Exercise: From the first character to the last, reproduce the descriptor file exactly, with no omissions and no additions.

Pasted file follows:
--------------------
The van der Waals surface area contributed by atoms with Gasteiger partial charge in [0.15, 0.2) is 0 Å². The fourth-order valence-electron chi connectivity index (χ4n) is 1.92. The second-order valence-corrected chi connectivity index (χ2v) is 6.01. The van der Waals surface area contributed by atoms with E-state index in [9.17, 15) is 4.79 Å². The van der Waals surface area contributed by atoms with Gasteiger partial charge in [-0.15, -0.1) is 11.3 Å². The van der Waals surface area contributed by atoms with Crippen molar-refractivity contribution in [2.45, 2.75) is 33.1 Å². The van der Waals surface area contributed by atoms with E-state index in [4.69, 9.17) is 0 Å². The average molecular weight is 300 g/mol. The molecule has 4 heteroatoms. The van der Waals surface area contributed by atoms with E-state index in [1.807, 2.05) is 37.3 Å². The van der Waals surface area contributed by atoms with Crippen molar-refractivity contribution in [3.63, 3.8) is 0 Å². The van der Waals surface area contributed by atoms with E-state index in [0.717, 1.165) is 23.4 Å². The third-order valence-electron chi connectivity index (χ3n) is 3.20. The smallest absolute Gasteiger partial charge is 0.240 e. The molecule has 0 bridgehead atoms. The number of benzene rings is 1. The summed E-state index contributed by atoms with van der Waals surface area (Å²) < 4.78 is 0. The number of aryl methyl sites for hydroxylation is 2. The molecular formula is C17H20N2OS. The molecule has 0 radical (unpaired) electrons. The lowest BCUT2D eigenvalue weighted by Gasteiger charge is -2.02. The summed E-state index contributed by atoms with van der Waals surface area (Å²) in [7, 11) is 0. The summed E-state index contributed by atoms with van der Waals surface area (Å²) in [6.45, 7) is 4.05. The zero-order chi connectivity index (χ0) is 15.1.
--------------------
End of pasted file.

The van der Waals surface area contributed by atoms with Gasteiger partial charge in [0.15, 0.2) is 0 Å². The fourth-order valence-electron chi connectivity index (χ4n) is 1.92. The second-order valence-corrected chi connectivity index (χ2v) is 6.01. The van der Waals surface area contributed by atoms with E-state index in [9.17, 15) is 4.79 Å². The van der Waals surface area contributed by atoms with Gasteiger partial charge in [-0.15, -0.1) is 11.3 Å². The van der Waals surface area contributed by atoms with Crippen molar-refractivity contribution in [2.45, 2.75) is 33.1 Å². The van der Waals surface area contributed by atoms with E-state index in [4.69, 9.17) is 0 Å². The average molecular weight is 300 g/mol. The molecule has 4 heteroatoms. The van der Waals surface area contributed by atoms with E-state index in [1.807, 2.05) is 37.3 Å². The van der Waals surface area contributed by atoms with Crippen molar-refractivity contribution in [3.63, 3.8) is 0 Å². The van der Waals surface area contributed by atoms with E-state index in [0.717, 1.165) is 23.4 Å². The third-order valence-electron chi connectivity index (χ3n) is 3.20. The smallest absolute Gasteiger partial charge is 0.240 e. The molecule has 0 bridgehead atoms. The number of benzene rings is 1. The summed E-state index contributed by atoms with van der Waals surface area (Å²) < 4.78 is 0. The number of aryl methyl sites for hydroxylation is 2. The molecular formula is C17H20N2OS. The molecule has 0 radical (unpaired) electrons. The lowest BCUT2D eigenvalue weighted by Gasteiger charge is -2.02. The summed E-state index contributed by atoms with van der Waals surface area (Å²) in [7, 11) is 0. The summed E-state index contributed by atoms with van der Waals surface area (Å²) in [6.45, 7) is 4.05. The zero-order chi connectivity index (χ0) is 15.1.